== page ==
Geodesic active contours and graph cuts are two standard image segmentation
techniques. We introduce a new segmentation method combining some of their
benefits. Our main intuition is that any cut on a graph embedded in some
continuous space can be interpreted as a contour (in 2D) or a surface (in 3D).
We show how to build a grid graph and set its edge weights so that the cost
of cuts is arbitrarily close to the length (area) of the corresponding
contours (surfaces) for any anisotropic Riemannian metric.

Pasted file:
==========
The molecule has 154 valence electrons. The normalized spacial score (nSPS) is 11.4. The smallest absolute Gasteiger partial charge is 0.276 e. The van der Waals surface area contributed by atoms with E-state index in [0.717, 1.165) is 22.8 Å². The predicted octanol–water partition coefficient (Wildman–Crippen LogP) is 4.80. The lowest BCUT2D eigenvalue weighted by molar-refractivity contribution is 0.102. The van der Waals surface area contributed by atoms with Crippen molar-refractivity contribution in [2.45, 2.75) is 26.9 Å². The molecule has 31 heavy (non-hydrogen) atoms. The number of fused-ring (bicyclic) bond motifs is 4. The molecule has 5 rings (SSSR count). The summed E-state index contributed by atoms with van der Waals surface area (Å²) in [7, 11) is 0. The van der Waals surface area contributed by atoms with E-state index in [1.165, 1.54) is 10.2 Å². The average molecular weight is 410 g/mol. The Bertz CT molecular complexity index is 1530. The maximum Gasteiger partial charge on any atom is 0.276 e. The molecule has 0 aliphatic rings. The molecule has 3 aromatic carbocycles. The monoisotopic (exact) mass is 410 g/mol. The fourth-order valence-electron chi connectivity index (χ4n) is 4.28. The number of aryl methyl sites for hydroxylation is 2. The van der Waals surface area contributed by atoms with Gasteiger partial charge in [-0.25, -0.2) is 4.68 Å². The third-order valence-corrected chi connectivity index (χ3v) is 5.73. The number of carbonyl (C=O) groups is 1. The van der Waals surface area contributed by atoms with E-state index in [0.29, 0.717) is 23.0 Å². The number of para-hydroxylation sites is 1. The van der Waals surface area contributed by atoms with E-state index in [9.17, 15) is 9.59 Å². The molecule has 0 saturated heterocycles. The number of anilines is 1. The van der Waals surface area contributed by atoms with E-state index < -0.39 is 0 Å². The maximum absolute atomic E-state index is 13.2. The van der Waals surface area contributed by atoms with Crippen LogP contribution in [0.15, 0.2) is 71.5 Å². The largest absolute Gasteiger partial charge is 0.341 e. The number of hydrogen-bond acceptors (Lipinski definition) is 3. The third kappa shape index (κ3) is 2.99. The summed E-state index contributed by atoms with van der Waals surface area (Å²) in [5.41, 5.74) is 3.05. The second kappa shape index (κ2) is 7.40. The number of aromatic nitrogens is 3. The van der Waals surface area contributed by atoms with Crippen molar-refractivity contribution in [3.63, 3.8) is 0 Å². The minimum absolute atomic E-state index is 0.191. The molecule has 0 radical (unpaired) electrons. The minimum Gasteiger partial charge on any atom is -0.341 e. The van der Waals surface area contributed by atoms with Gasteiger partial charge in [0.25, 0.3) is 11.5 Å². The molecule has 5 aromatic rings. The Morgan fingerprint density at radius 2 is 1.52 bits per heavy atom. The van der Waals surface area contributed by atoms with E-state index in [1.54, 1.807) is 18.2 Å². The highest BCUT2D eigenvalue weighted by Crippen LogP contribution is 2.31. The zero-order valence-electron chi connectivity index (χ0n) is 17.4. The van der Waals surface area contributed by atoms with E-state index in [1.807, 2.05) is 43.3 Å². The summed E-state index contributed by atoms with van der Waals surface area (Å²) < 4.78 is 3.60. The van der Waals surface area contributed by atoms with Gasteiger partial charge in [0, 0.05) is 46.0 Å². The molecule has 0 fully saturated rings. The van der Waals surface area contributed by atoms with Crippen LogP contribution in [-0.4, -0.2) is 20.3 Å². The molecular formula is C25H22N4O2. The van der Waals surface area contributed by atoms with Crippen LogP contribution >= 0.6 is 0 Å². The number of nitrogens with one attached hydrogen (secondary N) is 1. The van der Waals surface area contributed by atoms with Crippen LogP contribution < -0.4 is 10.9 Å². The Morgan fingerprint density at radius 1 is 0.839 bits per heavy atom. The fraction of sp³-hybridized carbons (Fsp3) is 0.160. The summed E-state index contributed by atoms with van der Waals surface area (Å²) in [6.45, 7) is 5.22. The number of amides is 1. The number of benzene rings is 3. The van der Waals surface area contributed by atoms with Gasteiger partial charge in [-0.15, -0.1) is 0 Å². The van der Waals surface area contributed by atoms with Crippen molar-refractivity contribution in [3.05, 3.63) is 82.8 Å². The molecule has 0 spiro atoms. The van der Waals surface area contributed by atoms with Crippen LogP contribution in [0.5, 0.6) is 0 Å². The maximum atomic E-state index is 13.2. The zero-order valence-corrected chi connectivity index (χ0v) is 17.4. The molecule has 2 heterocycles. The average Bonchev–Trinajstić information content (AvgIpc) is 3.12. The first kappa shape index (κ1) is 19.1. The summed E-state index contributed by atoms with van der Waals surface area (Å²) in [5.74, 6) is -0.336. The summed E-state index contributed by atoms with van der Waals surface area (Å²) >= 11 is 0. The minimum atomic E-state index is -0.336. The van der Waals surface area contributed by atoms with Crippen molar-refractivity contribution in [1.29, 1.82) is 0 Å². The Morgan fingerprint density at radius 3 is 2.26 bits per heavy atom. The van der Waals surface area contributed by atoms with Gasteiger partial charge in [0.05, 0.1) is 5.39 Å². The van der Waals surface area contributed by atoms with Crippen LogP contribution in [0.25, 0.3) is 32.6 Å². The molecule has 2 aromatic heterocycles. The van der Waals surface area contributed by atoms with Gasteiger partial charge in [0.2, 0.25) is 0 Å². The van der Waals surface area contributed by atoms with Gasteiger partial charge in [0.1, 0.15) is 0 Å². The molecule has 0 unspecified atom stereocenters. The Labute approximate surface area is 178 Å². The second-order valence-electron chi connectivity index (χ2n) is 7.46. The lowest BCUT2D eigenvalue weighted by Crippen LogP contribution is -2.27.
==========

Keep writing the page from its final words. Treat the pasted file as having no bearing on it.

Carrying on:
There are two interesting consequences of this technical result. First, graph cut algorithms can be used to find globally minimum geodesic contours (minimal surfaces in 3D) under arbitrary Riemannian metric for a given set of boundary conditions. Second, we show how to minimize metrication artifacts in existing graph-cut based methods in vision. Theoretically speaking, our work provides an interesting link between several branches of mathematics - differential geometry, integral geometry, and combinatorial optimization. The main technical problem is solved using Cauchy-Crofton formula from integral geometry.